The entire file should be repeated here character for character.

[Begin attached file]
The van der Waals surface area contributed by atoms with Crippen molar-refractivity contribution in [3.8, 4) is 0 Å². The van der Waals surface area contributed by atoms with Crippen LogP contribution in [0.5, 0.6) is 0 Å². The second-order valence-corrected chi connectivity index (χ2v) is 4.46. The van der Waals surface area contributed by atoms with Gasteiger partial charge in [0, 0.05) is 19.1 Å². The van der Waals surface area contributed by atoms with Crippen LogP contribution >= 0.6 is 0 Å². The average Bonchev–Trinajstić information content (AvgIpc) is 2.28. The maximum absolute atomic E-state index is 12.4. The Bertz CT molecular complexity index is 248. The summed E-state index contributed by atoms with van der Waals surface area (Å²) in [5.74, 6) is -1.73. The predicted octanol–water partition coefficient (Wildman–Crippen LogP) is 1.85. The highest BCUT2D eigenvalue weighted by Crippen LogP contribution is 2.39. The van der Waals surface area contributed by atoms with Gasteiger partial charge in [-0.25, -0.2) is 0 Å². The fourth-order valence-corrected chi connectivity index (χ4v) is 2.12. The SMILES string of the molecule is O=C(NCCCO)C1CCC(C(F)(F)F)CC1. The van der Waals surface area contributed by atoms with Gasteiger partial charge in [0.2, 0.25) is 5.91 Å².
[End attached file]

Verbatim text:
The van der Waals surface area contributed by atoms with Crippen molar-refractivity contribution in [3.8, 4) is 0 Å². The van der Waals surface area contributed by atoms with Crippen LogP contribution in [0.5, 0.6) is 0 Å². The second-order valence-corrected chi connectivity index (χ2v) is 4.46. The van der Waals surface area contributed by atoms with Gasteiger partial charge in [0, 0.05) is 19.1 Å². The van der Waals surface area contributed by atoms with Crippen LogP contribution >= 0.6 is 0 Å². The average Bonchev–Trinajstić information content (AvgIpc) is 2.28. The maximum absolute atomic E-state index is 12.4. The Bertz CT molecular complexity index is 248. The summed E-state index contributed by atoms with van der Waals surface area (Å²) in [5.74, 6) is -1.73. The predicted octanol–water partition coefficient (Wildman–Crippen LogP) is 1.85. The highest BCUT2D eigenvalue weighted by Crippen LogP contribution is 2.39. The van der Waals surface area contributed by atoms with Gasteiger partial charge in [-0.25, -0.2) is 0 Å². The fourth-order valence-corrected chi connectivity index (χ4v) is 2.12. The SMILES string of the molecule is O=C(NCCCO)C1CCC(C(F)(F)F)CC1. The van der Waals surface area contributed by atoms with Gasteiger partial charge in [0.2, 0.25) is 5.91 Å².